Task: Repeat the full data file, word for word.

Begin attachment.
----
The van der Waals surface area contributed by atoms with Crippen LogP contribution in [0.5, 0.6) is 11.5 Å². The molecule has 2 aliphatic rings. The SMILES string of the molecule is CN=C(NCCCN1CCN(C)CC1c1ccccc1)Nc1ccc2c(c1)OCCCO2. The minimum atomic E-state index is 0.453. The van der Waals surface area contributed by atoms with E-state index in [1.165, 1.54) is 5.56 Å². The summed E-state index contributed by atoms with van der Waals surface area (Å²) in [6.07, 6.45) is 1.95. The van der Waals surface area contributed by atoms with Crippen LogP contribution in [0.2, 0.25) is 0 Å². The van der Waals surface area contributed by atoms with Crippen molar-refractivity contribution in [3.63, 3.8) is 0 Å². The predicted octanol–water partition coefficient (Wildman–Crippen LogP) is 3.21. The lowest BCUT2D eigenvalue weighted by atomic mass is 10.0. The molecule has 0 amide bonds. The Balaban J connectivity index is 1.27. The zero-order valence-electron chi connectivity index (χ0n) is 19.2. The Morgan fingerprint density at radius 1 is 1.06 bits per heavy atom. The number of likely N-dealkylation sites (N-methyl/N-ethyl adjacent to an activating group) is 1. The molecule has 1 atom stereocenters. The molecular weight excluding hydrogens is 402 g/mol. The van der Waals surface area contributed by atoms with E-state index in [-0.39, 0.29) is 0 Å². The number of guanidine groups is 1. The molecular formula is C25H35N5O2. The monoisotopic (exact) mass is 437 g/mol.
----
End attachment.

The van der Waals surface area contributed by atoms with Crippen LogP contribution in [0.5, 0.6) is 11.5 Å². The molecule has 2 aliphatic rings. The SMILES string of the molecule is CN=C(NCCCN1CCN(C)CC1c1ccccc1)Nc1ccc2c(c1)OCCCO2. The minimum atomic E-state index is 0.453. The van der Waals surface area contributed by atoms with E-state index in [1.165, 1.54) is 5.56 Å². The summed E-state index contributed by atoms with van der Waals surface area (Å²) in [6.07, 6.45) is 1.95. The van der Waals surface area contributed by atoms with Crippen LogP contribution in [0.2, 0.25) is 0 Å². The van der Waals surface area contributed by atoms with Crippen molar-refractivity contribution in [3.63, 3.8) is 0 Å². The predicted octanol–water partition coefficient (Wildman–Crippen LogP) is 3.21. The lowest BCUT2D eigenvalue weighted by atomic mass is 10.0. The molecule has 0 amide bonds. The Balaban J connectivity index is 1.27. The zero-order valence-electron chi connectivity index (χ0n) is 19.2. The Morgan fingerprint density at radius 1 is 1.06 bits per heavy atom. The number of likely N-dealkylation sites (N-methyl/N-ethyl adjacent to an activating group) is 1. The molecule has 1 atom stereocenters. The molecular weight excluding hydrogens is 402 g/mol. The van der Waals surface area contributed by atoms with E-state index in [-0.39, 0.29) is 0 Å². The number of guanidine groups is 1. The molecular formula is C25H35N5O2. The monoisotopic (exact) mass is 437 g/mol.